If your IT department allows it, the BlackBerry OS does let you set up Exchange accounts via Outlook Web Access without having a BlackBerry Enterprise Server (BES) installed; BlackBerry OS 6 introduced it about 18 months ago and carried forward in BlackBerry OS 7 (which started life as BlackBerry OS 6.1, reflecting its minor changes). If you use BES, the setup is familiar to IT admins. To review, BES is the server that brings all that control the BlackBerry is famous for; if you're not using BES, the BlackBerry is actually less secure than an iOS or Android 4 device managed under Microsoft Exchange.
The BlackBerry persists in its puzzling time-stamping of email messages: It lists the messages according to when the device receives them, not when they are sent. (If you open the message, you can see the real date and time.) When you first set up an email account, all your available messages flood in with the same time stamp, making it hard to find the new ones. And if you're offline for a few hours, such as when on a flight, all messages that come in during that period end up with the same time stamp.
The second frustration was discovering how hard it is to navigate email. I use folders extensively to manage my messages, and navigating them on the BlackBerry requires extensive use of menus, and no easy way to go back and forth -- you don't get the persistent hierarchy as in iOS. Also, by default when you move a message to a folder, a copy stays in the top-level inbox, which is confusing -- did I read it or not? Fortunately, you can turn that dual message location off, but it's not the default.
It's not so hard to read emails on a BlackBerry, though the Bold's squatter screen means more scrolling is required. In the BlackBerry tradition, you have to use the menu keys for basic actions such as deleting, replying, and forwarding. At least now most of these options are available both from the Menu button and by long-tapping the screen to open a dialog box with icon buttons. I'm not sure why both actions don't give you the same menu style. The reliance on menu sequences is more cumbersome than the use of gestures and in-context buttons in iOS, though the small Bold screen probably precludes such a visual interface.
The BlackBerry provides a quick way to jump to the top and bottom of your message list (the T and B keys, respectively) and scroll one screen at a time (the spacebar). In contrast, iOS gives you only a shortcut to the top, by tapping the top of the screen, and Android has no such options. But the BlackBerry can only multiple-select contiguous messages (you need to use two fingers to start the selection range, an unintuitive approach), which limits the utility of such selection. There is a work-around for some situations: You can search your messages by name, subject, title, or attachment status, then select those files -- still contiguously -- to work on them.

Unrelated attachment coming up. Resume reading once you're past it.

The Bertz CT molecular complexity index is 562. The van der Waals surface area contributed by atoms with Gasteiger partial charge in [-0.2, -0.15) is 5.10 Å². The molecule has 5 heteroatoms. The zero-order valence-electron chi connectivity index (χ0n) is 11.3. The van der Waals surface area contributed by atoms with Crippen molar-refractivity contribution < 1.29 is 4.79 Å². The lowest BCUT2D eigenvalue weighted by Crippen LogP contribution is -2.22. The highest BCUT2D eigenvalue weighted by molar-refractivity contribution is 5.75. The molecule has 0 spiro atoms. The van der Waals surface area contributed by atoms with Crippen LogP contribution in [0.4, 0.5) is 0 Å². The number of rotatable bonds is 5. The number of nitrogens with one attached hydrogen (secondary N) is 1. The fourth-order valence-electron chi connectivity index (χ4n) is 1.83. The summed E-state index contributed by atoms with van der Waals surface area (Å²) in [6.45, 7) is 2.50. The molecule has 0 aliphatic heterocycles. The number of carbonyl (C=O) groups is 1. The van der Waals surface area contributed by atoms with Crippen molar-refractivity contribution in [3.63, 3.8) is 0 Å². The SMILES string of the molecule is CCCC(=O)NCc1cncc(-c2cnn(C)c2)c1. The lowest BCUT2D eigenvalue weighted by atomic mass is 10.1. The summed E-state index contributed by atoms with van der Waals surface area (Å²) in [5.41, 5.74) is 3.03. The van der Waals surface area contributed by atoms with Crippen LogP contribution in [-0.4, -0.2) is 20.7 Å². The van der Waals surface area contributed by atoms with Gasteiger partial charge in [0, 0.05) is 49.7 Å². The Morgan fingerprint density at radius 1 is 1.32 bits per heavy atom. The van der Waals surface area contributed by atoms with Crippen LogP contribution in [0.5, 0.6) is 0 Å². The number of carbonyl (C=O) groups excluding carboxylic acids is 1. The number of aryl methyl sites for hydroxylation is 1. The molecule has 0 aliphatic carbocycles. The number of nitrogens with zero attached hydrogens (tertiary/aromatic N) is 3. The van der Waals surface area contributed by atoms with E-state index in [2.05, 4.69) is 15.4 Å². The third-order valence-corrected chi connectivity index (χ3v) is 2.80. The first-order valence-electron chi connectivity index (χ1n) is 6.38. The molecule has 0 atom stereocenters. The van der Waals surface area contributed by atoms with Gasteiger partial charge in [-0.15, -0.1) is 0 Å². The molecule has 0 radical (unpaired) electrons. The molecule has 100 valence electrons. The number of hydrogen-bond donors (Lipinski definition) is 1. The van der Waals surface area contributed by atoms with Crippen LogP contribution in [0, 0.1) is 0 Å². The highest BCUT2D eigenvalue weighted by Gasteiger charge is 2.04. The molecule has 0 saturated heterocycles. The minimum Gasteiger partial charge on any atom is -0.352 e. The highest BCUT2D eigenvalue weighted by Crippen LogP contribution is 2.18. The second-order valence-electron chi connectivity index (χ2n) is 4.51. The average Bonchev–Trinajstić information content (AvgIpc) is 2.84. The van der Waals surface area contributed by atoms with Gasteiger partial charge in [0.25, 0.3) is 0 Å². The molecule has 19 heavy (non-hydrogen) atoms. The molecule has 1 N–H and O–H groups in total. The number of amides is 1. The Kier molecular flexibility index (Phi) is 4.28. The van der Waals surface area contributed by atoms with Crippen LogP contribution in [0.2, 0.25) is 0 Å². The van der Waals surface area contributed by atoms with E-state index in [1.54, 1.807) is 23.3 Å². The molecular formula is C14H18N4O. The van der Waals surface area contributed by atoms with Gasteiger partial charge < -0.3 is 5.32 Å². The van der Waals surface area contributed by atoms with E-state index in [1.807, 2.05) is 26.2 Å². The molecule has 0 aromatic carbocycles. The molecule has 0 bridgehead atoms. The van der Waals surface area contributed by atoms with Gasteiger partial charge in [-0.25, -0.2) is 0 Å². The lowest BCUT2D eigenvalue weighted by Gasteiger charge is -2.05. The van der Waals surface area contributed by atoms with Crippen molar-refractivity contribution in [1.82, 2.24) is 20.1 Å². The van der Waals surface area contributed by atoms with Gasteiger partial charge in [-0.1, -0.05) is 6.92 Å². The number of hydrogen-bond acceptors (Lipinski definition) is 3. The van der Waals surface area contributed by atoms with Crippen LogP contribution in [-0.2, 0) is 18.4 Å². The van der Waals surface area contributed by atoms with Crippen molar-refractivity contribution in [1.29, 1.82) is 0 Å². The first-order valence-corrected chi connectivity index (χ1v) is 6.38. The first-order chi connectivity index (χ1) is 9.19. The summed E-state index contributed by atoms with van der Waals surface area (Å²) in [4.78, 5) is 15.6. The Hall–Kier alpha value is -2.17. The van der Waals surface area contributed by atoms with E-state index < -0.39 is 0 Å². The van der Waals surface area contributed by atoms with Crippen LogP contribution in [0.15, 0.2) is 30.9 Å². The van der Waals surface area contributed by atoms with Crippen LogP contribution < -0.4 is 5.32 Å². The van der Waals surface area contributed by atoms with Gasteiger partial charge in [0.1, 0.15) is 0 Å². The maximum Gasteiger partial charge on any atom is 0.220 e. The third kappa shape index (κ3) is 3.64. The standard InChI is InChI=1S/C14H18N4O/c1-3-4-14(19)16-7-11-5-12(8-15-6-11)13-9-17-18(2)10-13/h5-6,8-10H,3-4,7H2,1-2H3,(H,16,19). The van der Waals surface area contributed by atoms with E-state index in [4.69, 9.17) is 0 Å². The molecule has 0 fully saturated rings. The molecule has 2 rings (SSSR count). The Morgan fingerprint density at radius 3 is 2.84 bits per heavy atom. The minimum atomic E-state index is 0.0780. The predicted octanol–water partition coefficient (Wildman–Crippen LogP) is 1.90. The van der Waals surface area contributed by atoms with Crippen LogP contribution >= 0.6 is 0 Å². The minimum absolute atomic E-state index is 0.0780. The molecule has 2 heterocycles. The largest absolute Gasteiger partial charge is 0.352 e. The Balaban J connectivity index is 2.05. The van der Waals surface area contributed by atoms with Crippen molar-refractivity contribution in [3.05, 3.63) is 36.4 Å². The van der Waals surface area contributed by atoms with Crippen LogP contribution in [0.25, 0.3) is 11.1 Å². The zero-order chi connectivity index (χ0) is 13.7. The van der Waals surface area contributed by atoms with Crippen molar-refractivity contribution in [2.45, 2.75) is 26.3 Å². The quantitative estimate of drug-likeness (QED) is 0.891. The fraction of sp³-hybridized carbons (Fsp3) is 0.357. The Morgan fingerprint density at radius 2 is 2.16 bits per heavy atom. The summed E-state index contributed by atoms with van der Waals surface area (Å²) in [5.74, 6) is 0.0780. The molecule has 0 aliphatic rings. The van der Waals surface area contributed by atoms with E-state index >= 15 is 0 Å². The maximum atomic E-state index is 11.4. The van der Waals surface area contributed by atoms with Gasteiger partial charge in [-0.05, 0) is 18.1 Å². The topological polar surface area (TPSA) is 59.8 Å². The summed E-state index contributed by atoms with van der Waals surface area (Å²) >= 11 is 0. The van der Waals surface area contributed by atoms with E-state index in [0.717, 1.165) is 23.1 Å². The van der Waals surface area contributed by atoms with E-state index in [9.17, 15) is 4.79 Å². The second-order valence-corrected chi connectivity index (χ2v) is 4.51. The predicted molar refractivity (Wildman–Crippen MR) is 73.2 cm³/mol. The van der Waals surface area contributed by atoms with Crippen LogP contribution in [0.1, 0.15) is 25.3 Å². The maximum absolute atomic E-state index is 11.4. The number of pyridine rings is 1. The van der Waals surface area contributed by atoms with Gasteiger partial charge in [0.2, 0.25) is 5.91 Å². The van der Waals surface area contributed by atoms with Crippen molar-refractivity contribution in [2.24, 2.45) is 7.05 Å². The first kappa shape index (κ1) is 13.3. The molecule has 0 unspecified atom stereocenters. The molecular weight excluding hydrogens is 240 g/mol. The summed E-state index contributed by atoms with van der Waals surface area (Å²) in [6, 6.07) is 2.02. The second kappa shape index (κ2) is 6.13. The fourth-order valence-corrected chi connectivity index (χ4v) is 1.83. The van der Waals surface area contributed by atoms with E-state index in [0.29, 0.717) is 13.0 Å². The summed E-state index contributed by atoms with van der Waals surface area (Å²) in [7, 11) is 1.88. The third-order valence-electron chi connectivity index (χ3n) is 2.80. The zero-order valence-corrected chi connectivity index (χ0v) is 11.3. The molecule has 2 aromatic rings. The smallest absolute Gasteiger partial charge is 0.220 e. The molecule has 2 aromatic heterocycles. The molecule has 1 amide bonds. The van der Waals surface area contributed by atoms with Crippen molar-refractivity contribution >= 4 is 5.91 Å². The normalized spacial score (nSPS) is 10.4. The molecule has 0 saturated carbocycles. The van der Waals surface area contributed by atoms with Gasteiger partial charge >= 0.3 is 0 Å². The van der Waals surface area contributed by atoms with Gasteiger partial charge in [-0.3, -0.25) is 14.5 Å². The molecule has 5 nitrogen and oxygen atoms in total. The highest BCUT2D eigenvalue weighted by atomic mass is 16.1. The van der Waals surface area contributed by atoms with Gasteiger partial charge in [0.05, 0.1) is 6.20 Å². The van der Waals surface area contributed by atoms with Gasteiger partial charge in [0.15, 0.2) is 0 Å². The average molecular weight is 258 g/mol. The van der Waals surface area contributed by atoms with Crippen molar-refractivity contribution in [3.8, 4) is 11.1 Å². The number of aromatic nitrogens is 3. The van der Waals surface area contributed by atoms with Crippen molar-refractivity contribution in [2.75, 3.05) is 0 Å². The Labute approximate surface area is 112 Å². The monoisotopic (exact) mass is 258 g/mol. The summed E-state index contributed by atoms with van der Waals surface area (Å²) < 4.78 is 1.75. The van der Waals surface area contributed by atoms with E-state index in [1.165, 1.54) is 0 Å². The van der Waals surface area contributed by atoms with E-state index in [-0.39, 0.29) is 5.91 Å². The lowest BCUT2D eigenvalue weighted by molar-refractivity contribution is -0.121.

You can search messages by several criteria -- more, in fact than in competing platforms -- as well as sort messages. Again, this is a BlackBerry exclusive.
The BlackBerry lets you view common attachment formats such as Word, Excel, and PDF, as well as see a list of the contents of zipped files so that you can open the ones you want; iOS can't do the latter. The touchscreen makes navigating and zooming of such attachments easy -- a nice improvement from the adoption of a touch UI. But the BlackBerry OS has a weird approach to returning to your message when viewing an attachment: You must press the Back key repeatedly to go through your actions in the attachment before you can return to the message containing it; there's no single-step way to go back to the message. On the positive side, once you open an attachment in an email, you see a preview of that file the next time you open that email.
As you'd expect, you can add people who email you as contacts, but the BlackBerry unnecessarily complicates the process. If it can't figure out the person's name, it forces you to enter that before it will save the contact. iOS and Android, on the other hand, let you fill in that information at another time, so at least the email address is stored for easy access later. iOS and Android also note who you respond to and add them to the quick-selection list of addressees they display as you begin tapping a name, even if they're not in the address book. The BlackBerry only displays names in the address book.